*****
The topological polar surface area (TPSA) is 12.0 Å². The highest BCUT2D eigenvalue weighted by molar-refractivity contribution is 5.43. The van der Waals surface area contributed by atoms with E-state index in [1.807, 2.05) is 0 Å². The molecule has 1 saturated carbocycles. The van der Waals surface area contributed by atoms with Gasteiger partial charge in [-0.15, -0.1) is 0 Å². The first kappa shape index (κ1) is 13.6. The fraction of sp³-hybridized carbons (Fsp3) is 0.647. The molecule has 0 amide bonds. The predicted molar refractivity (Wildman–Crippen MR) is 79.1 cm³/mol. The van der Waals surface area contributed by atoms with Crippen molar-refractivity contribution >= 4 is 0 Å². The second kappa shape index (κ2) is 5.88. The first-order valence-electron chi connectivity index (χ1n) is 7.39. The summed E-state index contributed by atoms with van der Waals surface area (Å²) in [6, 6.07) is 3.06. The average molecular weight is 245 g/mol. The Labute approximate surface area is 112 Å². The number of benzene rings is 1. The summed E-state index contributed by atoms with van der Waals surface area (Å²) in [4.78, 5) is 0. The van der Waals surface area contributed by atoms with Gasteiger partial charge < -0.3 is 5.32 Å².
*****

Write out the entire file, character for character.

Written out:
The topological polar surface area (TPSA) is 12.0 Å². The highest BCUT2D eigenvalue weighted by molar-refractivity contribution is 5.43. The van der Waals surface area contributed by atoms with E-state index in [1.807, 2.05) is 0 Å². The molecule has 1 saturated carbocycles. The van der Waals surface area contributed by atoms with Gasteiger partial charge in [-0.15, -0.1) is 0 Å². The first kappa shape index (κ1) is 13.6. The fraction of sp³-hybridized carbons (Fsp3) is 0.647. The molecule has 0 amide bonds. The predicted molar refractivity (Wildman–Crippen MR) is 79.1 cm³/mol. The van der Waals surface area contributed by atoms with Crippen molar-refractivity contribution >= 4 is 0 Å². The second kappa shape index (κ2) is 5.88. The first-order valence-electron chi connectivity index (χ1n) is 7.39. The summed E-state index contributed by atoms with van der Waals surface area (Å²) in [6, 6.07) is 3.06. The average molecular weight is 245 g/mol. The Labute approximate surface area is 112 Å². The number of benzene rings is 1. The summed E-state index contributed by atoms with van der Waals surface area (Å²) in [4.78, 5) is 0. The van der Waals surface area contributed by atoms with Gasteiger partial charge < -0.3 is 5.32 Å².